This album is warmly anticipated from the music critics. This is because Wilco are one of those bands that critics love – each album is completely different and there have been enough stories surrounding them that it means writers and critics can wax lyrical on the band without even properly reviewing the album. I also think they are an intensely musical band which allows for critics to studiously analyse each track.
But I’ll try not to do too much of that, although I must say that this album is the first recorded with their newish line-up and the first new recorded material from the Chicago based band since singer-songwriter Jeff Tweedy went into rehab following the recording of their last album, the Grammy winning A Ghost is Born in 2004. And there is a reason why I say this – this album seems to prove that Jeff Tweedy is in a happier, more content place than in the past. Gone is the feeling that each song is a representation of a nervous breakdown or a headache, in are predominately slow, mellow ballads which although still lyrically ambiguous and revealing of insecurities, seem to say that Tweedy is able to deal with these issues much better than in the past.
Opener, ‘Either Way’ sets the tone for the whole album. It starts with what could be considered Tweedy’s most optimistic statement ever put to record, “Maybe the Sun will shine today”. Here Tweedy’s vocals are warm, inviting and understanding. The topic is that most universal of rock topics, love. But it is not a simple love song – it is about a lover who may or may not love him, about a love that may or may not be reborn, about a love that whether it happens or not, the protagonist will always understand. It’s all about those complicated intricacies of love and relationships.
“Maybe you still love me
Maybe you don’t
Either you will or you won’t
Maybe you just need some time alone
I will try to understand
Everything has its plan
I’m gonna’ stay right for you.”
‘You Are My Face’ sees Tweedy descend into absurdist poetry. It is a great song that uses poetry to create mood – on a literal level it means little, but inside of me it reveals an array of emotions. Here the song uses trademark Wilco guitar riffs to punctuate the stanzas with much needed changes of tempo, pace and mood. However, as with many of Wilco’s recorded tunes it feels as if this song will come into its own when taken to the live stage. In many respects one could say this of all the songs on Sky Blue Sky – they are merely sketches to which live performance will add colour.
‘Hell is Here’ is another classic Wilco tune. Here the protagonist bemoans the end of a relationship and keeps himself busy just to keep his mind sane. Even though deep down he knows that his lover won’t be coming home. It also has the brilliant construction/deconstruction of a song that Wilco so seem to love doing. This is a great lyrical performance by Tweedy who manages to remain calm, warm and almost needy when singing, yet also is able to completely rock out during the chorus section.
‘Walken’ is perhaps the most catchy of all the songs on Sky Blue Sky. The song seems to be inspired by Randy Newman but still incorporates the brilliant guitar riffing of Nels Cline who always seems to crowbar his solos into songs in the most majestic and beautiful fashion. Again, this is a song which will go down well in the live context (it descends into a Thin Lizzyesque guitar riffis). This sudden change of tempo and rhythm is used on a number of songs on Sky Blue Sky including ‘Impossible Germany’ and ‘Shake It Off’ and in many respects has become a trademark of the Wilco sound circa 2004-2007.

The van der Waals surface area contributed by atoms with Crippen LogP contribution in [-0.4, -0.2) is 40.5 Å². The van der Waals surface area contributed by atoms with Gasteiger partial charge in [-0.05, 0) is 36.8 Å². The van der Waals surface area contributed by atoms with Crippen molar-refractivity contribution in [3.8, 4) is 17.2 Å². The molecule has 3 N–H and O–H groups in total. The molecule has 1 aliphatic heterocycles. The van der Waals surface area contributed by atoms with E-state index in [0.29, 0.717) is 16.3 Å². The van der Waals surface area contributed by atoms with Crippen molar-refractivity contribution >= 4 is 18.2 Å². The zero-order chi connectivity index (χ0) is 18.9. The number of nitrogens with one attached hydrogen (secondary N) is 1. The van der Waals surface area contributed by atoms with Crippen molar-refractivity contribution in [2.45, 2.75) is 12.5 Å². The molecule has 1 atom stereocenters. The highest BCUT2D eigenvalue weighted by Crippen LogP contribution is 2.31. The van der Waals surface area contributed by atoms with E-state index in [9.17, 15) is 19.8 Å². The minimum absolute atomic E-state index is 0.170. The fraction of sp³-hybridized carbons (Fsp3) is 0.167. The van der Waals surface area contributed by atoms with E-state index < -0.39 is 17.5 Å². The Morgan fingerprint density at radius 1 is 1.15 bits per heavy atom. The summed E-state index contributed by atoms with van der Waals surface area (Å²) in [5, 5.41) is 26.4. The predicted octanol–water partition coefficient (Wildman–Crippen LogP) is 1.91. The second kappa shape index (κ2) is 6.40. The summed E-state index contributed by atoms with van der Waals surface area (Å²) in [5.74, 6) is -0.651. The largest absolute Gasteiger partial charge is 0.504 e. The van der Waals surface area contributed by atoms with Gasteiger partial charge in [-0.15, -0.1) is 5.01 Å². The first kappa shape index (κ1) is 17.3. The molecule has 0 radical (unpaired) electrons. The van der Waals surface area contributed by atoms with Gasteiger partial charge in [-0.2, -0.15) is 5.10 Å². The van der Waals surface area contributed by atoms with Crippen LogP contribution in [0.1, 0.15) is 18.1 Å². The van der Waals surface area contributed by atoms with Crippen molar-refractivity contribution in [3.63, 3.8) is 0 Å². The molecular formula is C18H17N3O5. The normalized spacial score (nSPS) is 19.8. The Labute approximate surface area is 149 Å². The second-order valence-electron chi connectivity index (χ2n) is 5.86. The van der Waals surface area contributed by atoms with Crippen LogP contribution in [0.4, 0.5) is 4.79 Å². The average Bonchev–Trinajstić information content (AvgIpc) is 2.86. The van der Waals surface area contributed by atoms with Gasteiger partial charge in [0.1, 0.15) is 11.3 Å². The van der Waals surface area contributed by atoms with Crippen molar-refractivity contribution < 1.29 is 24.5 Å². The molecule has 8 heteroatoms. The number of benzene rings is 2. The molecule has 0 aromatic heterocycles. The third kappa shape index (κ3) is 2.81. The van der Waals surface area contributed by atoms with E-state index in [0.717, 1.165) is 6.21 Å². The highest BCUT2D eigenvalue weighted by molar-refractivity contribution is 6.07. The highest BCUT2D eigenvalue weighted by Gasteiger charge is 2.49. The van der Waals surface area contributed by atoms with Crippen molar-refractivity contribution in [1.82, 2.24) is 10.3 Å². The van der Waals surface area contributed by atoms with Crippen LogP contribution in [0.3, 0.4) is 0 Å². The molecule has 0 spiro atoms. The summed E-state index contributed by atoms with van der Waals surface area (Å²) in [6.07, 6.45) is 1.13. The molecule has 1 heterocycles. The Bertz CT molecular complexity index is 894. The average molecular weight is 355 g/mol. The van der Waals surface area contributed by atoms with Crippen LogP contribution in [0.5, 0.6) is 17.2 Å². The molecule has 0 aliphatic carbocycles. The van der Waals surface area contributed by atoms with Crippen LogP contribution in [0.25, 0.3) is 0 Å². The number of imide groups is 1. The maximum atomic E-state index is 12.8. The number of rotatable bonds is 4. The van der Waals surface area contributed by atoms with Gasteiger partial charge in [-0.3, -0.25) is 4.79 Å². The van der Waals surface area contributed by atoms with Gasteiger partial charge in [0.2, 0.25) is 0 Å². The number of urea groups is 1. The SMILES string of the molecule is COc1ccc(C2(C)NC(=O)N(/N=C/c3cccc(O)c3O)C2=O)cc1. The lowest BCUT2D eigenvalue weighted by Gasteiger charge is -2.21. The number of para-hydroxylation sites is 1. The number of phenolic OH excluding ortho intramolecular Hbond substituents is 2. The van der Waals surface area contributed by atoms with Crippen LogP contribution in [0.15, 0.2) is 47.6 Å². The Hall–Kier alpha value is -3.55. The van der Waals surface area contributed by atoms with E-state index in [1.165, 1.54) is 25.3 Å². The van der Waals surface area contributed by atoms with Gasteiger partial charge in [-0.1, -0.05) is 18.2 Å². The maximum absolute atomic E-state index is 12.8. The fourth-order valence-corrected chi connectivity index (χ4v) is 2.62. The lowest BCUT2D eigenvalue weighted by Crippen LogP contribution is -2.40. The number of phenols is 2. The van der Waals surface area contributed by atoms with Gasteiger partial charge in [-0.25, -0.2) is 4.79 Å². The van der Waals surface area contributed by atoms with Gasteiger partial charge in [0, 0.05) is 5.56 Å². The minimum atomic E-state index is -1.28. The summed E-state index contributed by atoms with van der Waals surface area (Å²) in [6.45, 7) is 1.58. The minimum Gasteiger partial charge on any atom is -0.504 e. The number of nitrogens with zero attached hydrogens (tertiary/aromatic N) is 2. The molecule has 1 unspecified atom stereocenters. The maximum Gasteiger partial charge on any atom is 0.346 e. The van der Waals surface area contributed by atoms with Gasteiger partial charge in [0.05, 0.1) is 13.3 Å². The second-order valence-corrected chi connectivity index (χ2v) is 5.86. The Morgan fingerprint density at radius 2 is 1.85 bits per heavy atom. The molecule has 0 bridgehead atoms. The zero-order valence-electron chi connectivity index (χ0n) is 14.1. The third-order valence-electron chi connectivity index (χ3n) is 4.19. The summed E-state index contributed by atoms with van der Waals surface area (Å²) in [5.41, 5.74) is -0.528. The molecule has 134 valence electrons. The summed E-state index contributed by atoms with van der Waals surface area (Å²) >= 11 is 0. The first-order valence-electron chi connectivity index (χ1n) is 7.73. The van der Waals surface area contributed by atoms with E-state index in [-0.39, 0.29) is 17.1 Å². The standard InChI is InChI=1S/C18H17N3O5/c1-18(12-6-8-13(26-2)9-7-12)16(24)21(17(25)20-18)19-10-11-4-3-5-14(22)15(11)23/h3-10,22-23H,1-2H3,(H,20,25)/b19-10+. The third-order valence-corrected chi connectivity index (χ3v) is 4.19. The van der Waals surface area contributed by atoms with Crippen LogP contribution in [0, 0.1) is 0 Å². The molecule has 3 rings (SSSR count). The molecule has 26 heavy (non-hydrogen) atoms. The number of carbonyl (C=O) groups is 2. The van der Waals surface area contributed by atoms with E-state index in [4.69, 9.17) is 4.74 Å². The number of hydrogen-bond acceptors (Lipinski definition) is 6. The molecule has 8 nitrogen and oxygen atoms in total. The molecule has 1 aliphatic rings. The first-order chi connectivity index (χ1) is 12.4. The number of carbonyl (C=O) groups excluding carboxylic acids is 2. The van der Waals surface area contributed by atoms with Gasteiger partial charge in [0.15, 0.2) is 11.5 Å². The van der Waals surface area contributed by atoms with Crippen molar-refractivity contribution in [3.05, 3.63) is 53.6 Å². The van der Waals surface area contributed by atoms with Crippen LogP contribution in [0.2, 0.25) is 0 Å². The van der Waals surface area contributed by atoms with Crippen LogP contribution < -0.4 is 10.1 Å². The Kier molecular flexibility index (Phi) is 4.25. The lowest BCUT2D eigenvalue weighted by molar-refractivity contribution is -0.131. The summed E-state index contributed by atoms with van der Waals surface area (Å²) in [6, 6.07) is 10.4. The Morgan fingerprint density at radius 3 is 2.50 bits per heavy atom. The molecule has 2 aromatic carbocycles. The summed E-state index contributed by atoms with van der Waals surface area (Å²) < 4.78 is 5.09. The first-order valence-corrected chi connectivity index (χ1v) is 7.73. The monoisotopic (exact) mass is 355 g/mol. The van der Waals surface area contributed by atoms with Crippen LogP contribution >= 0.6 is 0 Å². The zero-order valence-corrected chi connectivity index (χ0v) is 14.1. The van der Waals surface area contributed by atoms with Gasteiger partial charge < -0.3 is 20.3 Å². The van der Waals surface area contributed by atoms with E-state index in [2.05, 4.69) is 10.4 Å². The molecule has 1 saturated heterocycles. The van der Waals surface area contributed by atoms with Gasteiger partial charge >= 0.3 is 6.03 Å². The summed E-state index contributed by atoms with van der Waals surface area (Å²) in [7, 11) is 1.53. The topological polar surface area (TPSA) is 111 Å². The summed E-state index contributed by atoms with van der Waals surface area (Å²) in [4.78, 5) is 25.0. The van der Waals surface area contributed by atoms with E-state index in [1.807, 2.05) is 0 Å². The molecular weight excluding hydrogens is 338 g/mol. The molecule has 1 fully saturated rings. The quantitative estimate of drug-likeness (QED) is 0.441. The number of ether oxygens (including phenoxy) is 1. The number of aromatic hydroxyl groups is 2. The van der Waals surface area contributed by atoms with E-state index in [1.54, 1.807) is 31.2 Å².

‘The final track ‘On and On and On’ is perhaps the most disturbing song on the record. It sees the protagonist plea to his lover not to deny those feelings inside. The musical backing is great, with drummer, Glenn Kotche showing off his skills while the guitar keeps a troubling atmosphere present throughout. A great closer.
Sky Blue Sky also has a number of tunes that could have formed part of a Jeff Tweedy solo album. Here the backing is sparse and the focus of the songs are on the words. ‘You Leave Me Like You Found Me’, sees Tweedy look at the end of a relationship and how he’s looking for someone just like his former lover. ‘Please be Patient with Me’ is also similar to ‘Leave Me Like You Found Me’ in that it too could have been a solo-acoustic song.
‘What Light’ has a little more backing noise but is a truly beautiful ditty with a very traditional country arrangement including violin, steel and acoustic guitar.
“If you feel like singing along
And you want other people to sing along
Just say what you feel
Don’t let anyone say its wrong
And if you’re trying to paint a picture
But you’re not sure which colours belong
Just paint what you see
Don’t let anyone say it’s wrong”
Perhaps this is Wilco’s way of getting fans to accept their new direction and new songs! It certainly is different from both A Ghost is Born and Yankee Hotel Foxtrot. What Wilco have done is produce another quality album, that bears repeated listening. But even more important than that, it is proof that Tweedy doesn’t need to be strung out on anti-depressents and goodness knows what to write powerful songs.
This is another album from Wilco that deserves critical and popular success. I’m sure they will get the critical acclaim, the question is whether the record buying public will adopt Wilco into the mainstream. But ultimately this matters little. All that matters is that if you are a fan of the band or alt.country then the purchase of Sky Blue Sky will not leave you disappointed and will bear numerous repeated listenings. Different to anything they have done before, this album needs some time to sink in but the results are well worth the wait.